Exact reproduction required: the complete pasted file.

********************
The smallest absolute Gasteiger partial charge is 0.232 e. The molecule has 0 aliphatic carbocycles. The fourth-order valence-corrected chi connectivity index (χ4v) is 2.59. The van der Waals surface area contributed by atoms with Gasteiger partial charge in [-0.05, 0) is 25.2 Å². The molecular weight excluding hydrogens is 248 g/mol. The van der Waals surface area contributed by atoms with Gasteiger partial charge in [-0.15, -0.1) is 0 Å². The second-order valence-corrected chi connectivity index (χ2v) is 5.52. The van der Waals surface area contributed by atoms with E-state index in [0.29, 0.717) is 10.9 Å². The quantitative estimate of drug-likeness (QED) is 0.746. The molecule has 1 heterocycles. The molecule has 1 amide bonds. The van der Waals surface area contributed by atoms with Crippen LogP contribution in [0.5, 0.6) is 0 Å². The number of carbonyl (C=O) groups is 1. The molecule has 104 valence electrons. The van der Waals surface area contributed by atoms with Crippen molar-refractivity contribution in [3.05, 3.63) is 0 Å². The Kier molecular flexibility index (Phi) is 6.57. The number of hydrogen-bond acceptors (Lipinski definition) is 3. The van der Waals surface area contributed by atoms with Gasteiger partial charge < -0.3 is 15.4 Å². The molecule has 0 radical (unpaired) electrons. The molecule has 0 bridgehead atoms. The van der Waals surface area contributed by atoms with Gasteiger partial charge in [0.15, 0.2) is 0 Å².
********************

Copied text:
The smallest absolute Gasteiger partial charge is 0.232 e. The molecule has 0 aliphatic carbocycles. The fourth-order valence-corrected chi connectivity index (χ4v) is 2.59. The van der Waals surface area contributed by atoms with Gasteiger partial charge in [-0.05, 0) is 25.2 Å². The molecular weight excluding hydrogens is 248 g/mol. The van der Waals surface area contributed by atoms with Gasteiger partial charge in [-0.15, -0.1) is 0 Å². The second-order valence-corrected chi connectivity index (χ2v) is 5.52. The van der Waals surface area contributed by atoms with E-state index in [0.29, 0.717) is 10.9 Å². The quantitative estimate of drug-likeness (QED) is 0.746. The molecule has 1 heterocycles. The molecule has 1 amide bonds. The van der Waals surface area contributed by atoms with Crippen LogP contribution in [0.5, 0.6) is 0 Å². The number of carbonyl (C=O) groups is 1. The molecule has 104 valence electrons. The van der Waals surface area contributed by atoms with Crippen molar-refractivity contribution in [3.05, 3.63) is 0 Å². The Kier molecular flexibility index (Phi) is 6.57. The number of hydrogen-bond acceptors (Lipinski definition) is 3. The van der Waals surface area contributed by atoms with Gasteiger partial charge < -0.3 is 15.4 Å². The molecule has 0 radical (unpaired) electrons. The molecule has 0 bridgehead atoms. The van der Waals surface area contributed by atoms with Gasteiger partial charge in [0.15, 0.2) is 0 Å².